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Marines of Honor (A look at the Corps and the Medal of Honor)

On July 10, 1863, Cpl. John F. Mackie became the first Marine to receive the Medal of Honor. The Medal of Honor, which is the highest U.S. military award for bravery, has been awarded 298 times to 296 Marines from the Civil War to present day.

The medal has been awarded to Marines like Pfc. Albert E. Schwab, who used his flame thrower to demolish a hostile gun position in World War II and continued his one-man assault to destroy two Japanese gun positions before his death. Another Marine, 1st Lt. Ernest C. Williams, rushed a fortress gate in the Dominican Republic in 1916 with only eight men. With eight of his party wounded, he pressed on, threw himself against the door just as the Dominicans were closing it and forced an entry. He and his men disposed of the guards and within a few minutes had gained control of the fort and the one hundred prisoners confined there.

The most recent Medal of Honor went to Sgt. Dakota Meyer for his actions in Afghanistan in 2009. Join us as we look back on the other Marines who, over the past 149 years, have bravely fought in the pursuit of freedom and justice. Click on the image for a closer look.

Statistics gathered from the Marine Corps Training and Education Command.

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  • Kevin Devine

    Terry, I’m with you. My Dad enlisted in 1943 right out of High School. He was a

    Sea Going Marine & served on the USS Honolulu. He was aboard her at the Battle of Leyte Gulf, when she was torpedoed by ” the Jap Bastards ” ( his quote ). I too, could not be more proud of my Pop & his service in Corp.

  • Harvey Everson

    All Corpsmen do indeed deserve the Medal Of Honor under Fire on the Battlefield…

  • jeffrey m lange

    I was @ PI when Lt Col Livingston was there too. plt3028 may – july 1982.
    Also after returning from Okinawa on Oct 23rd 1983 (Beirut Bombing) I went to Camp Lejeune and Col Livingston was our CG at 2nd Mar Div.
    Cpl Lange, J.M.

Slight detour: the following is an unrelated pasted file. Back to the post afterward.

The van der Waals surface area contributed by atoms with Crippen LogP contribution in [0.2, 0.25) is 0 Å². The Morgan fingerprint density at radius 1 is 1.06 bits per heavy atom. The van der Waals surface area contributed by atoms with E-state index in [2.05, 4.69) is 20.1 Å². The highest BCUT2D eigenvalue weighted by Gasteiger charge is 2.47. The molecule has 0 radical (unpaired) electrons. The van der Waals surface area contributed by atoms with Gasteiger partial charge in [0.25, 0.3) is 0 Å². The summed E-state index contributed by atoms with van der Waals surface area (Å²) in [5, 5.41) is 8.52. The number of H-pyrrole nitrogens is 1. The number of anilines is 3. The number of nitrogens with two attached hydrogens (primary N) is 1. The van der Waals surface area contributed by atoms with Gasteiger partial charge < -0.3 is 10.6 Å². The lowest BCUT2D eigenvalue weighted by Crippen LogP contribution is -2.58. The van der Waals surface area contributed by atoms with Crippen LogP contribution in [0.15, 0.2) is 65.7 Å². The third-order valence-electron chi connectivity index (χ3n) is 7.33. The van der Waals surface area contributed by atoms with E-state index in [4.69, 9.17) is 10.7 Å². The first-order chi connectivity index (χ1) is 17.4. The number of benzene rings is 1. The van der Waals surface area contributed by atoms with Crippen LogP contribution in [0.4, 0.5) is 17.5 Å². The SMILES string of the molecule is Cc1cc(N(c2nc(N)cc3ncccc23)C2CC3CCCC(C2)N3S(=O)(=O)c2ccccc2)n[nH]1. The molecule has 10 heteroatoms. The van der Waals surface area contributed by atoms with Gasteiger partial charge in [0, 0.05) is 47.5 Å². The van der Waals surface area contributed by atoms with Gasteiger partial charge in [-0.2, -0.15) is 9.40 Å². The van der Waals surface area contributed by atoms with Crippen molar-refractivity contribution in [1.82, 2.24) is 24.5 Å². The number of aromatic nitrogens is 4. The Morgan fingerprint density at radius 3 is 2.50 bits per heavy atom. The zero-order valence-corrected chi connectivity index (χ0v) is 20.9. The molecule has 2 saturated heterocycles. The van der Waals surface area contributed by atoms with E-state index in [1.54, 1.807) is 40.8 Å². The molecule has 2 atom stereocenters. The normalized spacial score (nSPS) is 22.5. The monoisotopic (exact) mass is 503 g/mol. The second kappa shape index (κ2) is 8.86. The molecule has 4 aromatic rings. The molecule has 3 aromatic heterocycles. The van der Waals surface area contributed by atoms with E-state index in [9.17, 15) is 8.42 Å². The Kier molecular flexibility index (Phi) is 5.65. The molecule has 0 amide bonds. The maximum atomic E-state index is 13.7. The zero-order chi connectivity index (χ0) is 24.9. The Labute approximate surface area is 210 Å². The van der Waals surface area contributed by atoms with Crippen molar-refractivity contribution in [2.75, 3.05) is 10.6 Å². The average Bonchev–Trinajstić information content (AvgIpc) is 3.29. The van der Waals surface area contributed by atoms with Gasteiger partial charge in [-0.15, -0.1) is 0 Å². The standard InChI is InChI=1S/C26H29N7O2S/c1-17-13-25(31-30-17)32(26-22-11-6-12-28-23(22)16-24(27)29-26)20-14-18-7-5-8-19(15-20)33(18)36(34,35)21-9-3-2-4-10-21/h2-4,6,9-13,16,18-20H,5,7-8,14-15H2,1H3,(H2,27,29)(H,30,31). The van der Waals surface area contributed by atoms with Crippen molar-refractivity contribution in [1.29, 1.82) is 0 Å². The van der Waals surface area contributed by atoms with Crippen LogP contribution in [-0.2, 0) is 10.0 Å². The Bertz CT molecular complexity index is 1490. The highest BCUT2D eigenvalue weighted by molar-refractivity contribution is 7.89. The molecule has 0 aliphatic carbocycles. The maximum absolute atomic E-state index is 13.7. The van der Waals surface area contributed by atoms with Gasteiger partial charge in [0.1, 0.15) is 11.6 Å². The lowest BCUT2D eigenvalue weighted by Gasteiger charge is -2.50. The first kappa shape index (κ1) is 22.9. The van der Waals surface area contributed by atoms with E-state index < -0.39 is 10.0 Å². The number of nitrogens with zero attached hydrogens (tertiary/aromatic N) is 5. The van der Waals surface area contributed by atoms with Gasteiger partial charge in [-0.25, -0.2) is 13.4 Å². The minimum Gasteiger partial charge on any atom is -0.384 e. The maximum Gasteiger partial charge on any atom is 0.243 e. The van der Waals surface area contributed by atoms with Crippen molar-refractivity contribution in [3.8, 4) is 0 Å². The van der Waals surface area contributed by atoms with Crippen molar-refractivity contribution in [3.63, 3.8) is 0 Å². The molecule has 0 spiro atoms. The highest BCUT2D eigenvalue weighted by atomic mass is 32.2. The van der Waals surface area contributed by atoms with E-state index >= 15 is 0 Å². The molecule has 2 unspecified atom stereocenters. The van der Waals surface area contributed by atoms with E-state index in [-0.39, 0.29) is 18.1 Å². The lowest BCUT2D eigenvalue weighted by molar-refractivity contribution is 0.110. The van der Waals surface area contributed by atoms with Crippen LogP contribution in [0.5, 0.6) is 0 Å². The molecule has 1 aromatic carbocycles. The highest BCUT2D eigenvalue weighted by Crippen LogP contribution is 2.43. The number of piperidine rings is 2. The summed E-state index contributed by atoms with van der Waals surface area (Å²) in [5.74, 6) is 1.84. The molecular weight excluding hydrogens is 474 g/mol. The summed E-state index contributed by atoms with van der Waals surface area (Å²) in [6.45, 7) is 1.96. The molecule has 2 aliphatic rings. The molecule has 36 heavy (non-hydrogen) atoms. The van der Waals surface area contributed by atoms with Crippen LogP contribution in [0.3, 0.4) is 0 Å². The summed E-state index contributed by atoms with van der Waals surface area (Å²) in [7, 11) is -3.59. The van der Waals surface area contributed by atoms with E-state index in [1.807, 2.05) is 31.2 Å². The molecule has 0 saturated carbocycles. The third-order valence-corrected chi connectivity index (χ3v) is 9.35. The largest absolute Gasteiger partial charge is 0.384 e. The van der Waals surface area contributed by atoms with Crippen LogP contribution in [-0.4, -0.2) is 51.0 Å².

Bravo Co
    2nd Combat Eng. Bat.
    ’83 – ’85

  • Mike Lewis

    Good class; MajorJim Capers should have got it as well

  • michael

    this is about marines…….not navy people. You arguement is invaild.
    atleast for this page.

  • Mike McCarron

    I am honored to have served with Col Harvey C. “Barney” Barnum who won the Medal for his actions in Ky Phu in Quang Tin Province, Republic of Vietnam, 18 December 1965. He was a great CO.

  • Ashley Gusko

    I know this is about marines and the Medal of honor , But we still have to remember the mighty Chesty Puller , the bad ass who had 5 Navy Crosses from combat , Some of the things that marine did were worthy of the MOH Lieutenant General Lewis Burwell “Chesty” Puller (June 26, 1898 – October 11, 1971) was an officer in the United States Marine Corps. Lt. Gen. Puller is one of the most decorated U.S. Marines if not the most decorated U.S. Marine in Marine Corps history. He the only Marine to be awarded five Navy Crosses.
    During his career, he fought guerrillas in Haiti and Nicaragua, and participated in some of the bloodiest battles of World War II and the Korean War. Puller retired from the Marine Corps in 1955, spending the rest of his life in Virginia.

  • Jerm

    I am a Marine, and think former and current Marines are awesome. But I don’t think Marines have won all but 2 of the medals given.

  • Raymond Kegley

    OORAH on the Corpsmen

  • Claude Davis

    In the middle of a firefight, I took shrapnel wounds to the face. I could hear it sizzling and burning, but really did not feel pain. I kept firing (m-60). In what seemed like an instant, a corpsman was there. I was angry, because we were taking fire and he was going from hole to hole, checking on us. As he held me down, the pain hit. Sure wish I could thank him now. C1/3 3rd. Mar Div 1968-1969

  • Charles Hudson

    Colonel Wesley L. Fox, USMC (ret) is a man among men and a Marine among Marines.  I served as his senior corpsman during Operation Dewey Canyon (Jan-Mar ’69) and watched him during the action on 22FEB69 for which he was awarded the MOH.  If you are not in touch with him he is readily accessible to all Marines and corpsmen past and present.  He has written four books, the first of which (and my favorite) is titled, “Marine Rifleman” (Forty-Three Years in the Corps). 

  • Oifvrod

    Semper Fi brother , SgtMaj Kellogg was the Group SgtMaj for BSSG 1 when I was at KBay from 85 to 88.  I went to NCO school with some guys from 1/3 and he was the guest speaker for our mess night. 

  • Debi

    Makes me cry. Makes me grateful.
    Marine Mom


  • “Skidmore”

    I have met a man who earned the MOH, although he was a Ranger, it was an honor to shake his hand….Makes you proud to call yourself a poolie…knowing that they started that way.

  • Martin0802

    Yea, Col Fox was a class act and was the CO of OCS when I went through.  I’ve been meaning to read his book.